Several years ago now, when jobless claims first dropped below 300K, that was a level that was considered impressive and most likely temporary.  That’s because throughout the history of the series, whenever claims traded below that level, they didn’t stay there for long.  With claims coming in below 300K consistently for three years now, the new ‘temporary’ level became 250K.  Over the last five months, though, jobless claims have pretty consistently come in below that level now as well, and they are now settling in at what appears to be an even lower new level.  In this week’s report, weekly claims dropped to a level of 222K, marking the third straight week where claims have come in below 230K.  The last time that happened?  1973!  There’s only so much lower claims can go right?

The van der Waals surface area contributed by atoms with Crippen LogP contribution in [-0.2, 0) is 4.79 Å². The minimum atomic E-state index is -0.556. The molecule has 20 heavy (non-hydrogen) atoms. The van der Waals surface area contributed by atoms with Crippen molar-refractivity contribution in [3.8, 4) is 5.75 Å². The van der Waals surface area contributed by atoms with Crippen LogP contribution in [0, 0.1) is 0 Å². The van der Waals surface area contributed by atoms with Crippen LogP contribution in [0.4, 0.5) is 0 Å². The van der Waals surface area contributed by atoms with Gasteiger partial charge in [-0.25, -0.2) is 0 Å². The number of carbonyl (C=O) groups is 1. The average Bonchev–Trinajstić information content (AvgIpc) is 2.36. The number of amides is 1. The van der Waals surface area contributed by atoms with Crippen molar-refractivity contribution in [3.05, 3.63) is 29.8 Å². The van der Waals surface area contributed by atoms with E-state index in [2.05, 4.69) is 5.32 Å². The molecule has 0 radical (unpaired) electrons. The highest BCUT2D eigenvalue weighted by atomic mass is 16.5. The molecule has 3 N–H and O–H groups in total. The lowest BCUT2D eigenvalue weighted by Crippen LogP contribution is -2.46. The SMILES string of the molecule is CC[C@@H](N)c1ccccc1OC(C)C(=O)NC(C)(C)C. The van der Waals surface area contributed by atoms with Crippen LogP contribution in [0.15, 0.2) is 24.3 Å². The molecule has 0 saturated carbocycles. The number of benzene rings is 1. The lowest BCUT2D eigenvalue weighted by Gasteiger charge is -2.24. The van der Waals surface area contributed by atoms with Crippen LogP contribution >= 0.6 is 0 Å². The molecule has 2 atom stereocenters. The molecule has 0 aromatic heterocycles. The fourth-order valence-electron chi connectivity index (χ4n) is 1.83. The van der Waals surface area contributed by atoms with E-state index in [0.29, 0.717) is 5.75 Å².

While the four-week moving average didn’t make a new low for the expansion this week, it came pretty darn close.  At 226K, the four-week average is just 1K above the multi-decade low of 225K from early February, and if claims come in anywhere near this week’s level next week, we should see a new low.

On a non-seasonally adjusted basis, jobless claims also remain strong.  At this week’s level of 213.3K, the NSA reading is 125K below the average for the current week of the year dating back to 2000, and in the history of the time series (going back to the late 1960s), there has never been a lower print for the current week of the year.  No matter how you slice it, jobless claims continue to be one of the most impressive economic indicators tracking the US economy.

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